Area problem

This one has me stumped, I dont even know where to start.
-Find the area of the triangular region in the first quadrant that is bounded above by the curve y=e^(2x), below by y=e^x, and on the right by the line x=ln(3).
Thanks for any help

Pyrrhus

Homework Helper
Try plotting the curves, and check definite integrals.

How would I go about checking for definate integrals? The book we use is not very descriptive on this topic. Thanks.

whozum

Plot the area, then find your integration limits. That's what he means by definite integral. Your final result will be a number, not an expression, representing the area in the shape.

HallsofIvy

Homework Helper
If you are doing a problem like this, then you certainly should be familiar with area given by integrals- that's the whole point of a problem like this. If you graph this, you will see that the two curves intersect at x= 0 and are bounded on the right by the vertical line x= 3. If you divide the area into thin rectangles, the height of each rectangle will be e3x- ex and the width will be "dx". Now, what integral is that?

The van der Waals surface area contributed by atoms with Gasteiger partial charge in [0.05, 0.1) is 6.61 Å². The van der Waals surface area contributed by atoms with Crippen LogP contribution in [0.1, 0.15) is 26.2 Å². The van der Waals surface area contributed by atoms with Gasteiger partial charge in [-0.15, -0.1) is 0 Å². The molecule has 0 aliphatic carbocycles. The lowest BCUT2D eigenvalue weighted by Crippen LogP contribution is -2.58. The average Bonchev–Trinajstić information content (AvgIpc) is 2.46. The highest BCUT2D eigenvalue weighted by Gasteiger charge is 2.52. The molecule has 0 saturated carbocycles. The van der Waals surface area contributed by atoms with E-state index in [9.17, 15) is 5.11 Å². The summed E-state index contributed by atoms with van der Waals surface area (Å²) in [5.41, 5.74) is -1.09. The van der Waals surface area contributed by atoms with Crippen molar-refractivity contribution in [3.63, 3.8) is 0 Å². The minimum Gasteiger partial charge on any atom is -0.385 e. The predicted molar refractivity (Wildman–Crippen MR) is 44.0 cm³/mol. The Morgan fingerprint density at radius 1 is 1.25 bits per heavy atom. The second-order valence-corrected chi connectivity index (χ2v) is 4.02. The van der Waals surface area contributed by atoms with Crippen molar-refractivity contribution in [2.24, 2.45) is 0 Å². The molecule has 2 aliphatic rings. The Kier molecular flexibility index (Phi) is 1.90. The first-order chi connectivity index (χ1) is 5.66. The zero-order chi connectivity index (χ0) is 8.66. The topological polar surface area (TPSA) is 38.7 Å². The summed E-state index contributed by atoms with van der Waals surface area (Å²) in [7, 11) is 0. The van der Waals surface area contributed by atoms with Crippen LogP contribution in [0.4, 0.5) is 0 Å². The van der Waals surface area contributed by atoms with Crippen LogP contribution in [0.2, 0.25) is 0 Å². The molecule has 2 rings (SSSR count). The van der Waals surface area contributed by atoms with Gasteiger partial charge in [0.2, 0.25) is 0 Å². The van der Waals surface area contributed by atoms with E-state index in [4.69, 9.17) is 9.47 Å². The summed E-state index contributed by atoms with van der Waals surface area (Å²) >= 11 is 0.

mathwonk

Homework Helper
have you tried estimating it? i.e. can you show the area is less than 1,000?

or 10?

HallsofIvy

Homework Helper
Since this has been around for a couple of days now:

The graph of y= e3x is always above y= ex for x> 0. The two graphs cross at x= 0 and we are told that the are is bounded on the right by x= ln 3.

The area is $$\int_0^{ln 3}(e^{3x}- e^x)dx$$.

Can you do that integral?

geniusprahar_21

first draw the graph of all three fuctions. you'll get the picture. find the point of intersection of e^x, e^2x and x = ln3. this can be done easily...

one point is (0,1)...trivial solution
put x=ln3 in e^x and get y=3........(ln3,3)
put x=ln3 in e^2x and get y=9........(ln3,9)

now, for the next part you have to draw the graph.

integrate e^x limits 0 to 3 to get e^3 - 1
integrate e^2x limits 0 to 9 to get (e^9 - 1)/2

The area required is [(e^9 - 1)/2 - (e^3 - 1)]
note: area under graph of a function between a and b is its definite integral with a and b as lower and upper limits.

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